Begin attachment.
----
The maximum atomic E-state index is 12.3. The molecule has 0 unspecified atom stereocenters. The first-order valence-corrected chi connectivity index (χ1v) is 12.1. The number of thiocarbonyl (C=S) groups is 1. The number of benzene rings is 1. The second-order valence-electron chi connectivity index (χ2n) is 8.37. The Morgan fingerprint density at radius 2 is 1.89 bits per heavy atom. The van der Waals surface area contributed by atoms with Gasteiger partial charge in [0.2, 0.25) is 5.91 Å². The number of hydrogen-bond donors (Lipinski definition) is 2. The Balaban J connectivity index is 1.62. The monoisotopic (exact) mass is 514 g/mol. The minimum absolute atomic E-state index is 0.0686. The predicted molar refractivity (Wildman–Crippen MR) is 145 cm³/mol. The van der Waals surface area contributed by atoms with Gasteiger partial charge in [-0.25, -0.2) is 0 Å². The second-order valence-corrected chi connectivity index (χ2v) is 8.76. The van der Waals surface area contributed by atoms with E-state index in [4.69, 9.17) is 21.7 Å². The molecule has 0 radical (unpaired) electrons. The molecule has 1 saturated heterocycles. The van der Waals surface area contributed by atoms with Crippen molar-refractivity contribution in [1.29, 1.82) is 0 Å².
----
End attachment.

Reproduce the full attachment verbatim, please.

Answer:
The maximum atomic E-state index is 12.3. The molecule has 0 unspecified atom stereocenters. The first-order valence-corrected chi connectivity index (χ1v) is 12.1. The number of thiocarbonyl (C=S) groups is 1. The number of benzene rings is 1. The second-order valence-electron chi connectivity index (χ2n) is 8.37. The Morgan fingerprint density at radius 2 is 1.89 bits per heavy atom. The van der Waals surface area contributed by atoms with Gasteiger partial charge in [0.2, 0.25) is 5.91 Å². The number of hydrogen-bond donors (Lipinski definition) is 2. The Balaban J connectivity index is 1.62. The monoisotopic (exact) mass is 514 g/mol. The minimum absolute atomic E-state index is 0.0686. The predicted molar refractivity (Wildman–Crippen MR) is 145 cm³/mol. The van der Waals surface area contributed by atoms with Gasteiger partial charge in [-0.25, -0.2) is 0 Å². The second-order valence-corrected chi connectivity index (χ2v) is 8.76. The van der Waals surface area contributed by atoms with E-state index in [4.69, 9.17) is 21.7 Å². The molecule has 0 radical (unpaired) electrons. The molecule has 1 saturated heterocycles. The van der Waals surface area contributed by atoms with Crippen molar-refractivity contribution in [1.29, 1.82) is 0 Å².